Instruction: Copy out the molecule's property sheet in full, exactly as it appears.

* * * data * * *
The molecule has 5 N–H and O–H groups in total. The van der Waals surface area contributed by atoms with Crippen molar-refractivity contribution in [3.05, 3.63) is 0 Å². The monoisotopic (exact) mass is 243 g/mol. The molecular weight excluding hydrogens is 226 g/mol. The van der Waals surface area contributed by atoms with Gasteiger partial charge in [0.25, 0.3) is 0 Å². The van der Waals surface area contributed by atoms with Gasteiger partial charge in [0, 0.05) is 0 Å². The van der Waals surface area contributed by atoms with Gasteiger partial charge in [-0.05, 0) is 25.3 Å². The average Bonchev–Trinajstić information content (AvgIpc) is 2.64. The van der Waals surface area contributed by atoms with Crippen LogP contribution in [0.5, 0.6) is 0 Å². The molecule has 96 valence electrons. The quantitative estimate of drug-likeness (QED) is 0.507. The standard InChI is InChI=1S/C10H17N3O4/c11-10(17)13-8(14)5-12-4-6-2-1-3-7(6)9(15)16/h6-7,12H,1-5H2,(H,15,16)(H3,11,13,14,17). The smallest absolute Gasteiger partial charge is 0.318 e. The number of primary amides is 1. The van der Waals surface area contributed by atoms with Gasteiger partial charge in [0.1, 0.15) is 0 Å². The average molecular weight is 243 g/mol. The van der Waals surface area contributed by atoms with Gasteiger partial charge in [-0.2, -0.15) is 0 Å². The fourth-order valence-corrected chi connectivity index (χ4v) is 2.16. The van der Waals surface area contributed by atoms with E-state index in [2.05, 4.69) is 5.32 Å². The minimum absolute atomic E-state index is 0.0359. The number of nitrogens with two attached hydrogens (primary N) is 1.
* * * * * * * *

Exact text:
The molecule has 5 N–H and O–H groups in total. The van der Waals surface area contributed by atoms with Crippen molar-refractivity contribution in [3.05, 3.63) is 0 Å². The monoisotopic (exact) mass is 243 g/mol. The molecular weight excluding hydrogens is 226 g/mol. The van der Waals surface area contributed by atoms with Gasteiger partial charge in [0.25, 0.3) is 0 Å². The van der Waals surface area contributed by atoms with Gasteiger partial charge in [0, 0.05) is 0 Å². The van der Waals surface area contributed by atoms with Gasteiger partial charge in [-0.05, 0) is 25.3 Å². The average Bonchev–Trinajstić information content (AvgIpc) is 2.64. The van der Waals surface area contributed by atoms with Crippen LogP contribution in [0.5, 0.6) is 0 Å². The molecule has 96 valence electrons. The quantitative estimate of drug-likeness (QED) is 0.507. The standard InChI is InChI=1S/C10H17N3O4/c11-10(17)13-8(14)5-12-4-6-2-1-3-7(6)9(15)16/h6-7,12H,1-5H2,(H,15,16)(H3,11,13,14,17). The smallest absolute Gasteiger partial charge is 0.318 e. The number of primary amides is 1. The van der Waals surface area contributed by atoms with Gasteiger partial charge in [0.1, 0.15) is 0 Å². The average molecular weight is 243 g/mol. The van der Waals surface area contributed by atoms with Gasteiger partial charge in [-0.2, -0.15) is 0 Å². The fourth-order valence-corrected chi connectivity index (χ4v) is 2.16. The van der Waals surface area contributed by atoms with E-state index in [2.05, 4.69) is 5.32 Å². The minimum absolute atomic E-state index is 0.0359. The number of nitrogens with two attached hydrogens (primary N) is 1.